Here is script that is run upon onObjectExit of the repeating field via script trigger:
We have a direct relationship to the child record to update:
And we set it to current field contents:
Below you can see the relationship from the portal context to the child record that is being updated.
And these are the two predicates in that relationship - the first is the direct relationship to the child being updated. The second is to force the refresh of this relationship
Finally, you will note that the last script step is to clear the data entry field. This is because once the user leaves the data entry field, there is no need for it to contain a value, in fact if we kept the values in there, then the size of the database would get large over time. To avoid this, we clear the data entry field contents. If the user ever does click back into that field, it gets set again anyway so no harm done.
Step One: Display the live data in display repeating field
Step Two: Build the data entry repeating field
Step Three: Script triggers to set data entry field contents
Step Four: Update record upon exiting field & tidy up after yourself.
The overall expense in terms of relationships & fields required is:
1x Relationship to single child record being updated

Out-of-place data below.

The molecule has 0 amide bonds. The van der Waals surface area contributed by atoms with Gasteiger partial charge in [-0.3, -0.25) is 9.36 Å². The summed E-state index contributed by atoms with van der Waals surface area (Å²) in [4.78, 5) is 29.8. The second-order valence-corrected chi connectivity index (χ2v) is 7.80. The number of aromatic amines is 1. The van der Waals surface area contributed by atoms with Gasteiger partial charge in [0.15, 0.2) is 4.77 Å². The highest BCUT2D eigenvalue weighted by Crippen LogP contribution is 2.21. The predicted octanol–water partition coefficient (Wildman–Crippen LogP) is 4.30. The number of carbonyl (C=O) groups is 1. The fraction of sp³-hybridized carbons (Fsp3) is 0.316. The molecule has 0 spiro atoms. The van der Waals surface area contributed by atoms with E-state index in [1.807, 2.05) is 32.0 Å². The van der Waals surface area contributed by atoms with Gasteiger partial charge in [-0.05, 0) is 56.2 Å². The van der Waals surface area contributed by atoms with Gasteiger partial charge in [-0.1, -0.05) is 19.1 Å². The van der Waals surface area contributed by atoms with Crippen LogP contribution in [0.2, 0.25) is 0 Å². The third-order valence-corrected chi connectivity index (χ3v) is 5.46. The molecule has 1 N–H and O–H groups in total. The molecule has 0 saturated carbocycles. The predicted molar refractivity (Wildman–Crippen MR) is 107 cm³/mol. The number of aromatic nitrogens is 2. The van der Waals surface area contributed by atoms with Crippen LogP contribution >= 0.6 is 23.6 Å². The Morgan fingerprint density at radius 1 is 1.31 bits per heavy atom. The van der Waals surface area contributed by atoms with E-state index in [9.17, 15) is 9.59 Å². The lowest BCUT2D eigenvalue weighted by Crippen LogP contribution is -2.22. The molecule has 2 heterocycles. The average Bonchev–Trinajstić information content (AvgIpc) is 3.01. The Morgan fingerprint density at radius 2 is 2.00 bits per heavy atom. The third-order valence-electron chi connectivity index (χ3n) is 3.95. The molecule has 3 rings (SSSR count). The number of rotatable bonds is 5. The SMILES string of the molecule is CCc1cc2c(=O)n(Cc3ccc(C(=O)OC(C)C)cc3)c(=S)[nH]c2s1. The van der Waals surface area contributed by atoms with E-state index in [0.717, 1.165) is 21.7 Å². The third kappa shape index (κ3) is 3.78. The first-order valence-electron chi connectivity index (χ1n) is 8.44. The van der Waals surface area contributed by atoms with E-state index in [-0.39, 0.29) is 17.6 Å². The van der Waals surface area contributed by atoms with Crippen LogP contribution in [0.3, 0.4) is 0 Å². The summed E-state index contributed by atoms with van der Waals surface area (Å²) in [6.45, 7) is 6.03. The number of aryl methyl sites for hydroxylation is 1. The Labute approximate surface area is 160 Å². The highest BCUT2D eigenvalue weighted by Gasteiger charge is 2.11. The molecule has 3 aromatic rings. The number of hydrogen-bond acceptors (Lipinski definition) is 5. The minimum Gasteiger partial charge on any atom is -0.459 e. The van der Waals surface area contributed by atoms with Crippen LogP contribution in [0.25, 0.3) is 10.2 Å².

2x Repeating fields, 1 display, 1 data entry
1x refresh field (this could be worked around using scripting if you wish)
1x current Child ID field for updating child record via relationship
2x scripts onObjectEnter and onObjectExit
Overall I think the expense is pretty small for a 7 column cross-tab. using the other method would have required 7x relationships and 7x fields so this method already has that method beat in terms of cost.
But the best feature of this method is the ease at which it can be scaled. Once all of the basic components are in place, adding extra columns is a case of adding repeating fields to your data entry & display fields.
If the child records don't exist initially, then you can modify your onObjectEnter script to test for this via the relationship, and if no child record exists you can create it - it's all good!
If you are still here reading this then well done! Give yourself a pat on the back! This was tough one to write and while I'm sure if I spent a bit more time on it I could have cut down the size of the article, hopefully it wasn't too much of a mission to get through it :) Thanks!
Please find attached an example file. This file was used for all the screenshots in this article, and is provided to help you fully understand what is going on in this article, and to let you experiment in FileMaker with this solution.